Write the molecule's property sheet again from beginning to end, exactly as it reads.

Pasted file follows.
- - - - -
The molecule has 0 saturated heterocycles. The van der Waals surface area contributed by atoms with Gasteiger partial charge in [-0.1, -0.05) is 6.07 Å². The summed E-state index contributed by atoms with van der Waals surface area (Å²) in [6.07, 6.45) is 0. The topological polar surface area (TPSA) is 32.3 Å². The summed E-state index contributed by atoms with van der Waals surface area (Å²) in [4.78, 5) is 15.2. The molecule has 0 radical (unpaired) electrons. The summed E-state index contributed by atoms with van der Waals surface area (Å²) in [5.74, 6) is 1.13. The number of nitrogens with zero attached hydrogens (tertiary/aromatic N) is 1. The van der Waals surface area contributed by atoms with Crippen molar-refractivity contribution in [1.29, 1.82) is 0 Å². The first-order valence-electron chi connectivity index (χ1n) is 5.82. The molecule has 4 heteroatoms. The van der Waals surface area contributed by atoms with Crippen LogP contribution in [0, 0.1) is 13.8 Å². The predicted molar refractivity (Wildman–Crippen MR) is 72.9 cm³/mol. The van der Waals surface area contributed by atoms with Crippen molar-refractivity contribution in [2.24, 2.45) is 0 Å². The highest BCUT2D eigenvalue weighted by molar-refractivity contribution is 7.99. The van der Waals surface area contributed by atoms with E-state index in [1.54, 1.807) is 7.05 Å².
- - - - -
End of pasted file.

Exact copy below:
The molecule has 0 saturated heterocycles. The van der Waals surface area contributed by atoms with Gasteiger partial charge in [-0.1, -0.05) is 6.07 Å². The summed E-state index contributed by atoms with van der Waals surface area (Å²) in [6.07, 6.45) is 0. The topological polar surface area (TPSA) is 32.3 Å². The summed E-state index contributed by atoms with van der Waals surface area (Å²) in [4.78, 5) is 15.2. The molecule has 0 radical (unpaired) electrons. The summed E-state index contributed by atoms with van der Waals surface area (Å²) in [5.74, 6) is 1.13. The number of nitrogens with zero attached hydrogens (tertiary/aromatic N) is 1. The van der Waals surface area contributed by atoms with Crippen molar-refractivity contribution in [1.29, 1.82) is 0 Å². The first-order valence-electron chi connectivity index (χ1n) is 5.82. The molecule has 4 heteroatoms. The van der Waals surface area contributed by atoms with Crippen LogP contribution in [0, 0.1) is 13.8 Å². The predicted molar refractivity (Wildman–Crippen MR) is 72.9 cm³/mol. The van der Waals surface area contributed by atoms with Crippen molar-refractivity contribution in [2.24, 2.45) is 0 Å². The highest BCUT2D eigenvalue weighted by molar-refractivity contribution is 7.99. The van der Waals surface area contributed by atoms with E-state index in [1.54, 1.807) is 7.05 Å².